American consumers could end up paying higher costs from President Donald Trump's vow to impose tariffs of 25% on imported steel and 10% on imported aluminum.

The plan, expected to be formalized with final details next week, could help U.S. steel and aluminum producers that have long complained about unfair competition from overseas.

More News

Next Story

Not Available

Just For You

Not Available

Trending

Not Available

Trump tweeted on Friday that a trade war with foreign steel and aluminum producers would be "easy to win."

However, it may not be so easy for American consumers. If implemented, steel and aluminum tariffs "will hurt domestic industrial manufacturers that rely on these commodities as key raw materials in production," said David Berge, Senior Vice President at Moody’s.

As a result, U.S. industry leaders say consumers could face higher costs for cars and trucks, beer and soft drinks, canned goods and more. "Make no mistake, this is a tax on American families," said Matthew Shay, the President and CEO of the National Retail Federation, a major trade group for the retail industry.

Here's a look at some of the potential impact:

Cars and Trucks

U.S. AUTO PRODUCTION
This file photo taken in 2013 shows a Ford auto worker installing the dashboard on a Focus auto at Ford's assembly plant in Wayne, Michigan.
MIRA OBERMAN, AFP/Getty Images

Trade restrictions and the higher prices they can trigger will "nullify" many benefits of the federal tax overhaul finalized in December by Trump and the Republican-controlled Congress, said John Bozzella, the President and CEO of the Association of Global Automakers.

An analysis of steel U.S. tariffs imposed in 2002 during the administration of President George W. Bush concluded the levies cost 200,000 jobs, including 30,000 in Michigan, Ohio and Pennsylvania alone, said Bozzella.

The financial impact on automotive parts and production is not yet known, but will likely be significant, the Center for Automotive Research said in a Friday report.

"American consumers would buy fewer vehicles if prices were to rise at a rate commensurate with materials cost share and the tariff impact," the report said.

Beer and Soft Drinks

U.S. BEER PRODUCTION
This file photo taken in 2016 shows cans of Budweiser beer, rebranded as 'America,' as part of an advertising campaign during the 2016 presidential election.
Drew Angerer, Getty Images

MillerCoors tweeted that the company is selling a higher amount of its beers in aluminum cans and said the promised tariffs would cause aluminum prices to rise and "likely lead to job losses across the beer industry."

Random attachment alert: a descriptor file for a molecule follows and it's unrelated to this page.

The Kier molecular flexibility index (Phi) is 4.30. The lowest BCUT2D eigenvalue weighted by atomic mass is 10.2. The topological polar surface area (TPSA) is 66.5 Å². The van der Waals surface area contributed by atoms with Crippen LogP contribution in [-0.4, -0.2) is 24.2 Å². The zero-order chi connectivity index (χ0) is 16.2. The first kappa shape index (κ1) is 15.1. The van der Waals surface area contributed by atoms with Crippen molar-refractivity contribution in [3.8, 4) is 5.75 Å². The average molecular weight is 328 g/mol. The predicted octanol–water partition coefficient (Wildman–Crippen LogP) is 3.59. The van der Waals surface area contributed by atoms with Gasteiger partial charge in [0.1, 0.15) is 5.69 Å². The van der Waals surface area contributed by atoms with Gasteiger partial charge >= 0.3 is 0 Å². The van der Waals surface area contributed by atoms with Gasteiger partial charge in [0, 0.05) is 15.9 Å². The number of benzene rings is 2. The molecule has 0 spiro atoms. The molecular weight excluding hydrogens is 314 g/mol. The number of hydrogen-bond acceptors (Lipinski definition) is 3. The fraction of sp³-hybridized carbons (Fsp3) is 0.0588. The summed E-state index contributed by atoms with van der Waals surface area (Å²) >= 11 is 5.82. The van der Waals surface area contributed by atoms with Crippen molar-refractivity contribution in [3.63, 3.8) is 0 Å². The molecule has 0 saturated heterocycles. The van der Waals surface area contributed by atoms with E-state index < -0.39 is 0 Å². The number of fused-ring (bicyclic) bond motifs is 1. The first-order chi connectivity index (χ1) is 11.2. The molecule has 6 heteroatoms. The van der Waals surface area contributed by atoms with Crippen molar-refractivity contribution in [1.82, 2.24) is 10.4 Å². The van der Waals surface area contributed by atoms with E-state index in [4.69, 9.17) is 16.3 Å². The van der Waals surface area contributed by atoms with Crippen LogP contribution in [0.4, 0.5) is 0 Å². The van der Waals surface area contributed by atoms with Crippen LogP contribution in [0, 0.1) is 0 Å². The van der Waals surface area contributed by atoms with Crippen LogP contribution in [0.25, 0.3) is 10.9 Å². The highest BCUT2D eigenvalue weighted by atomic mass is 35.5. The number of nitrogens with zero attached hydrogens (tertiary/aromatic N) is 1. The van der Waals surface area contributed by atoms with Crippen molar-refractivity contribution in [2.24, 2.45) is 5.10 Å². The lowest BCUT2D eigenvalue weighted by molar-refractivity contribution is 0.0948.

"We buy as much domestic can sheet aluminum as is available, however, there simply isn't enough supply to satisfy the demands of American beverage makers like us," the company also tweeted. "American workers and American consumers will suffer as a result of this misguided tariff."

Separately, Luis Felipe Pedreira Dutra, chief financial and technical officer of Anheuser-Busch InBev, told financial analysts that roughly 2 million jobs depend on the U.S. beer industry.

"We urge the Department of Commerce and U.S. President Trump to consider the impact of trade restriction tariffs," he said.

Canned Goods

CANNED GOODS
File photo taken in 2008 shows canned food gathered for needy families and displayed on a packing table at the Alameda County Community Food Bank in California.
Justin Sullivan, Getty Images

In an August letter to Trump, the Can Manufacturers Institute said tinplate steel constitutes roughly 60% of a can's cost and estimated that a tariff as low as 5% would trigger approximately $1 billion in annual costs.

"Given the industry's thin margins, manufacturers cannot absorb this cost and will be forced to pass it on to consumers," CMI officials wrote.

"A tariff on imported tinplate steel would stifle growth and could mean the loss of manufacturing jobs for thousands of American workers and their families," the letter added.

Overseas Trade Retaliation

EUROPEAN COMMISSION
File photo taken in 2018 shows European Commission President Jean-Claude Juncker speaking to media representatives after an informal meeting of the 27 European Heads of States and Governments in Brussels, Belgium.
STEPHANIE LECOCQ, EPA-EFE

Jean-Claude Juncker, president of the European Commission, said Friday that the tariffs appeared to represent a "blatant intervention" to protect the U.S. domestic industry and had no national security justification.

"We will not sit idly by while our industry is hit with unfair measures that put thousands of European jobs at risk," Juncker told reporters in Hamburg, Germany.

Mina Andreeva, the commission's deputy chief spokeswoman, tweeted that Harley-Davidson motorcycles, U.S. bourbon, Levi's jeans, and other American-made products could soon face European import duties.

Such action could put financial pressure on companies patronized by millions of U.S. consumers.

INVESTMENTS

ELECTROLUX INVESTMENT
Handout image shows an Electrolux EIFLS60LSS washing machine.
Electrolux

Sweden-based appliance maker Electrolux reportedly pushed the pause button on a planned U.S. investment after Trump announced the tariff plans.

The company on Friday said it would delay a $250 million modernization and expansion plan for its Springfield, Tenn. manufacturing plant, Reuters reported.

The company delayed the plans because it believes the tariffs could cause a significant increase in the price of steel on the U.S. market, the report said.

"This is not the possibility of tariffs directly impacting our costs, but rather the impact it could have on the market and that it could damage the overall competitiveness of our operations in the U.S.," Electrolux spokesman Daniel Frykholm said in the report.

Contributing: Nathan Bomey

Follow USA TODAY reporter Kevin McCoy on Twitter: @kmccoynyc